The current recession is the longest recession since records began in 1955. It is the deepest since the great Depression of the 1930s. The fact it could have been much worse is scant comfort.
The economy is being propped up with low interest rates, tax cuts, a weak pound and quantitative easing.
Amidst the gloom, there are some signs of recovery. Manufacturing output rose sharply in September (after a sharp fall in August) Confidence has improved somewhat. New car sales (helped by government's scrapage scheme) have risen by a third. All this suggests GDP statistics for the last quarter might be wrong, and could be later revised upwards. Yet, few expect a recovery to be anything but anaemic, and combined with a dreadful fiscal position it creates a strong likelihood of low interest rates.
Rising oil prices and a weak pound will push up the headline inflation rate. But, the Bank needs to learn from its mistake of early 2008 - paying too much attention to temporary oil price induced inflation. Apart from these temporary factors, underlying inflationary pressures will remain muted. They will remain muted because unemployment will remain high and there is considerable spare capacity in the economy. Whilst spare capacity exists and inflationary pressures remain muted, the Bank can keep interest rates low.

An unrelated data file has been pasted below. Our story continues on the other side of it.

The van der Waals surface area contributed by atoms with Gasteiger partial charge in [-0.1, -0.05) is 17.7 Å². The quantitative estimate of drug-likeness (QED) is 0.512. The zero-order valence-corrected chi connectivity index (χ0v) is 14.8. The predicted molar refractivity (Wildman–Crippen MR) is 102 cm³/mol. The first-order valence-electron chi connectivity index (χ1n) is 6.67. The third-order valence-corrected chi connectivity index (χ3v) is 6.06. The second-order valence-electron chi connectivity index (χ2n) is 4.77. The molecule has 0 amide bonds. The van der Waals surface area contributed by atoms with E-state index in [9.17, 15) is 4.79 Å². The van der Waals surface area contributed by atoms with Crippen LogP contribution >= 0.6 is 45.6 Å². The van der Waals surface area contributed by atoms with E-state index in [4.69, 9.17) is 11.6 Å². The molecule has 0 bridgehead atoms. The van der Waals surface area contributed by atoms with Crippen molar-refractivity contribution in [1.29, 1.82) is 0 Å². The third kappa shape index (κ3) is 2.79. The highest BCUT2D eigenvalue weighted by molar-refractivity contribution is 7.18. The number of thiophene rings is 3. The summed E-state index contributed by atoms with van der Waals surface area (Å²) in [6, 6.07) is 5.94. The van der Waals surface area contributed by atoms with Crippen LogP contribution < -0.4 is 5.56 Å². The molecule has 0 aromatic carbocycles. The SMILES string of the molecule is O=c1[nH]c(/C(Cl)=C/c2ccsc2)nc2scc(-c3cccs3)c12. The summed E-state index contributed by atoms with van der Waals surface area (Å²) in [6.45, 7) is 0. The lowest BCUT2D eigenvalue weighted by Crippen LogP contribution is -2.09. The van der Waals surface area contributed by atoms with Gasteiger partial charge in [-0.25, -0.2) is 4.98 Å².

At the same time, there will need to be some tightening of fiscal policy (higher taxes) (e.g. VAT will go back up to 17.5% - reducing consumer spending).
These tax rises, could reduce spending and derail the recovery. This deflationary impact of higher taxes makes even less chance for interest rate increases in the near future. It is quite feasible that interest rates could remain at 0.5% for the duration of 2010.
As other countries start raising rates, Low UK interest rates could further weaken the Pound. But, I don't think the government / MPC will be concerned about that. A weaker pound will just be another tool in helping the economy to recover. They may not like to admit it, but the monetary authorities seem to have a policy of 'benign neglect' towards Pound Sterling.
During the recovery, any inflationary pressures would justify a tightening of fiscal policy before monetary policy. Government borrowing is uncomfortably high. Government borrowing needs tackling in a way that doesn't create a second downturn. It makes a convincing case for loose monetary policy (0% interest rates, quantitative easing) and tightening of fiscal policy when the economy is able to absorb it.
The other factor is that the economic crisis has arguably changed consumer attitudes, the economy has gone from an economy of borrowers to an economy of savers. Another reason why inflationary pressures will remain muted and interest rates low.
At least some will benefit from the current economic situation. Now, if only I had bought a tracker mortgage in 2007....